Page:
Donald Trump 'biopic' a secret for months

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Donald Trump 'biopic' a secret for months


After starring in a best-selling erotica tale, losing in Iowa, then winning in New Hampshire, Republican presidential front-runner/professional headline-maker Donald Trump has scored another bullet point in his "this is actually happening" list of accomplishments.

The Art of the Deal: The Movie is a 50-minute Trump parody starring Johnny Depp with an impressive marigold toupee, released by Funny or Die, the website co-founded by comedy VIPs Will Ferrell, Judd Apatow and Adam McKay.

According to the film's narrator, Ron Howard (seriously), the movie almost didn't make it to your iPhone screen:

"Thought to be lost in the Cybill Shepherd blouse fire of '89," intones Howard in the introduction, "The Art of the Deal was a TV movie based on the best-selling Donald Trump autobiography of the same name. In fact, it was written, directed and starred Donald Trump himself."

Howard goes on to explain that the biopic, which follows Trump's plan to buy Atlantic City's Taj Mahal hotel and casino, was almost lost to the annals of bad decisions because it was pre-empted by Monday Night Football.

"Trump was furious," Howard tells viewers, "and vowed never to air his masterpiece. It disappeared for decades, before it turned up at a yard sale in Phoenix, Arizona."

The real story is slightly less fantastical.

Sometime in the northern autumn, Funny or Die's new editor-in-chief, Owen Burke, pitched the idea to McKay, who in turn took it to Depp, who for some reason was on board with the whole idea. Moving quickly, the Pirates of the Caribbean star then spent four days in December filming alongside other Hollywood heavyweights such as Alfred Molina, Henry Winkler, Patton Oswalt... and Alf.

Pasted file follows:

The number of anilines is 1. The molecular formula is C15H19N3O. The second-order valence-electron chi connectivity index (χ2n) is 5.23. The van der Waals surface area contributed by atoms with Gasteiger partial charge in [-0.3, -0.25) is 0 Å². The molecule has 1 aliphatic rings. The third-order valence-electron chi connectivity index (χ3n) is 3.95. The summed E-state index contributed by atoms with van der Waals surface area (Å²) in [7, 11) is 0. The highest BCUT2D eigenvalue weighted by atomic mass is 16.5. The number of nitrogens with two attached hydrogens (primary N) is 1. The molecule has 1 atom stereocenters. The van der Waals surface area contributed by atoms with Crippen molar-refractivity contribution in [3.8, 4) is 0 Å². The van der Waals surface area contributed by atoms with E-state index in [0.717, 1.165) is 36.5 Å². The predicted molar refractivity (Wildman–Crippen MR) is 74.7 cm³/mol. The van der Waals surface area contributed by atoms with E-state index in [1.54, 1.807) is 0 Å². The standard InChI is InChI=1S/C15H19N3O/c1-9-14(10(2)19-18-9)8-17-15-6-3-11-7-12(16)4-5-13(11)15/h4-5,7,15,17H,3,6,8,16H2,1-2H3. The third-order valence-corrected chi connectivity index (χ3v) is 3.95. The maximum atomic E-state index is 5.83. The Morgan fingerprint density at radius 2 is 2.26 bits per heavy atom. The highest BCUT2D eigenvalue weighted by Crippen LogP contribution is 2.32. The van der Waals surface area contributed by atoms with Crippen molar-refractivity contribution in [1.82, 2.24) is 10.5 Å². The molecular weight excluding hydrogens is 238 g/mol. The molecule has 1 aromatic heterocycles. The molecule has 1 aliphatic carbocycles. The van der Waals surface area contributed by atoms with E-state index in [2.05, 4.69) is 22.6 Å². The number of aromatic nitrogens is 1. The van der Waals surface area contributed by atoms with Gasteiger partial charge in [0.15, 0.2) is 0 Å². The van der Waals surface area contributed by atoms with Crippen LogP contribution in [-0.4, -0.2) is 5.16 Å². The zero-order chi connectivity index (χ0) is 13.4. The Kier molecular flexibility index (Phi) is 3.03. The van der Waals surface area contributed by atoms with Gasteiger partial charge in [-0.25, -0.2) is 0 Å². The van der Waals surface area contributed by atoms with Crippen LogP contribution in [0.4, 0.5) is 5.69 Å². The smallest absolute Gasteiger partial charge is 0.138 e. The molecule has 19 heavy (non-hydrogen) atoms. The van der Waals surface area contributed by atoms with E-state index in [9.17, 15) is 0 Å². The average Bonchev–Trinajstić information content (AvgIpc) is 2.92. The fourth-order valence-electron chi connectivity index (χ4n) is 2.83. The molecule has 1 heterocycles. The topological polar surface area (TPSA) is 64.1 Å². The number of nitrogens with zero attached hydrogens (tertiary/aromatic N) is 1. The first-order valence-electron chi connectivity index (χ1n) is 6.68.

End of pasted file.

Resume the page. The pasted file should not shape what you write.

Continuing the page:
"The plan was to move really fast because we thought Trump would go away, at least as a presidential candidate," Burke told the New York Times in an interview. "When he bizarrely didn't go away, we had a little more time. But that meant keeping the secret for longer."

Besides having a few people sign non-disclosures, Burke said the production team basically just begged everyone else not to say anything. A tough task in Tinseltown, where boasting about your next project is the same as handing someone a business card.

The cone of silence somehow worked (although soft-rock superstar Kenny Loggins, who penned the theme song, did drop a hint in January), and now lunch breaks the country over have been ruined.

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